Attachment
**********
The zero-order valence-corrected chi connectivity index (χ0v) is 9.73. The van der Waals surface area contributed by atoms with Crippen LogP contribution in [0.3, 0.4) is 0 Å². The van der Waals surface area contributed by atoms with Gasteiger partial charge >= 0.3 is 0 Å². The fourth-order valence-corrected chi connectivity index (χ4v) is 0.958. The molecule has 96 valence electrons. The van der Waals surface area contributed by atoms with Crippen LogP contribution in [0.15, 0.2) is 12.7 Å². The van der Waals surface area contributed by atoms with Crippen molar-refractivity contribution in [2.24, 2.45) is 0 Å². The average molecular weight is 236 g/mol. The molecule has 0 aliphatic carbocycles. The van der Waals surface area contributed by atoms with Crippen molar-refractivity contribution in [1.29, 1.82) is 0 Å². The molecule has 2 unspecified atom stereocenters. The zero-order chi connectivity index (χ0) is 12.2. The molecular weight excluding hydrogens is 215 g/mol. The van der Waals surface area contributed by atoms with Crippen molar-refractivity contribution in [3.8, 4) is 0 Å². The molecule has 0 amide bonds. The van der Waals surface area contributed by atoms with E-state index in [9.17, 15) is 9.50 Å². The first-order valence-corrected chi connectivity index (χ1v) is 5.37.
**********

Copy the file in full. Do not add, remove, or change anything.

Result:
The zero-order valence-corrected chi connectivity index (χ0v) is 9.73. The van der Waals surface area contributed by atoms with Crippen LogP contribution in [0.3, 0.4) is 0 Å². The van der Waals surface area contributed by atoms with Gasteiger partial charge >= 0.3 is 0 Å². The fourth-order valence-corrected chi connectivity index (χ4v) is 0.958. The molecule has 96 valence electrons. The van der Waals surface area contributed by atoms with Crippen LogP contribution in [0.15, 0.2) is 12.7 Å². The van der Waals surface area contributed by atoms with Crippen molar-refractivity contribution in [2.24, 2.45) is 0 Å². The average molecular weight is 236 g/mol. The molecule has 0 aliphatic carbocycles. The van der Waals surface area contributed by atoms with Crippen molar-refractivity contribution in [1.29, 1.82) is 0 Å². The molecule has 2 unspecified atom stereocenters. The zero-order chi connectivity index (χ0) is 12.2. The molecular weight excluding hydrogens is 215 g/mol. The van der Waals surface area contributed by atoms with Crippen molar-refractivity contribution in [3.8, 4) is 0 Å². The molecule has 0 amide bonds. The van der Waals surface area contributed by atoms with E-state index in [9.17, 15) is 9.50 Å². The first-order valence-corrected chi connectivity index (χ1v) is 5.37.